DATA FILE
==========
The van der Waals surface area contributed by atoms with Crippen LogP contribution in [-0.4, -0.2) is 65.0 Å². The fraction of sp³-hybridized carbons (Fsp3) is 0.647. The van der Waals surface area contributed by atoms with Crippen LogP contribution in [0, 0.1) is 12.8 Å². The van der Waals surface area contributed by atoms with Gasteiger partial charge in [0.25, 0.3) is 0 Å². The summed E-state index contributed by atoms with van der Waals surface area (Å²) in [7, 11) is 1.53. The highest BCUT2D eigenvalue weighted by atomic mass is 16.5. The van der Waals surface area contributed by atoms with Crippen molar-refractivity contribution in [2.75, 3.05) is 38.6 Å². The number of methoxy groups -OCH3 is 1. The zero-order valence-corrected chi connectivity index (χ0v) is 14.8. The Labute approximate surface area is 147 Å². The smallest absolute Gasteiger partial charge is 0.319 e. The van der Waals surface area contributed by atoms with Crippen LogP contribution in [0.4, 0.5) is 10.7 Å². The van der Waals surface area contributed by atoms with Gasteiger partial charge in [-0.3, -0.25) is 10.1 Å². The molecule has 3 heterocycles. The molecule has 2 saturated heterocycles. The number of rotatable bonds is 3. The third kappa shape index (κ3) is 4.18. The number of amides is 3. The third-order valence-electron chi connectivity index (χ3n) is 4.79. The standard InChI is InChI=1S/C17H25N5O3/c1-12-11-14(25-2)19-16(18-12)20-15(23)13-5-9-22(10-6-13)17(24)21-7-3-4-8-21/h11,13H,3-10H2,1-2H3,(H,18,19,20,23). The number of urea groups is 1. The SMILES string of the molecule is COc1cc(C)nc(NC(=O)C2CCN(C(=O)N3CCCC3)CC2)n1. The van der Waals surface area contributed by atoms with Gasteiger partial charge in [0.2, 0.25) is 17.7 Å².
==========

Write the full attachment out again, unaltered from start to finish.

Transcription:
The van der Waals surface area contributed by atoms with Crippen LogP contribution in [-0.4, -0.2) is 65.0 Å². The fraction of sp³-hybridized carbons (Fsp3) is 0.647. The van der Waals surface area contributed by atoms with Crippen LogP contribution in [0, 0.1) is 12.8 Å². The van der Waals surface area contributed by atoms with Gasteiger partial charge in [0.25, 0.3) is 0 Å². The summed E-state index contributed by atoms with van der Waals surface area (Å²) in [7, 11) is 1.53. The highest BCUT2D eigenvalue weighted by atomic mass is 16.5. The van der Waals surface area contributed by atoms with Crippen molar-refractivity contribution in [2.75, 3.05) is 38.6 Å². The number of methoxy groups -OCH3 is 1. The zero-order valence-corrected chi connectivity index (χ0v) is 14.8. The Labute approximate surface area is 147 Å². The smallest absolute Gasteiger partial charge is 0.319 e. The van der Waals surface area contributed by atoms with Crippen LogP contribution in [0.4, 0.5) is 10.7 Å². The van der Waals surface area contributed by atoms with Gasteiger partial charge in [-0.3, -0.25) is 10.1 Å². The molecule has 3 heterocycles. The molecule has 2 saturated heterocycles. The number of rotatable bonds is 3. The third kappa shape index (κ3) is 4.18. The number of amides is 3. The third-order valence-electron chi connectivity index (χ3n) is 4.79. The standard InChI is InChI=1S/C17H25N5O3/c1-12-11-14(25-2)19-16(18-12)20-15(23)13-5-9-22(10-6-13)17(24)21-7-3-4-8-21/h11,13H,3-10H2,1-2H3,(H,18,19,20,23). The number of urea groups is 1. The SMILES string of the molecule is COc1cc(C)nc(NC(=O)C2CCN(C(=O)N3CCCC3)CC2)n1. The van der Waals surface area contributed by atoms with Gasteiger partial charge in [0.2, 0.25) is 17.7 Å².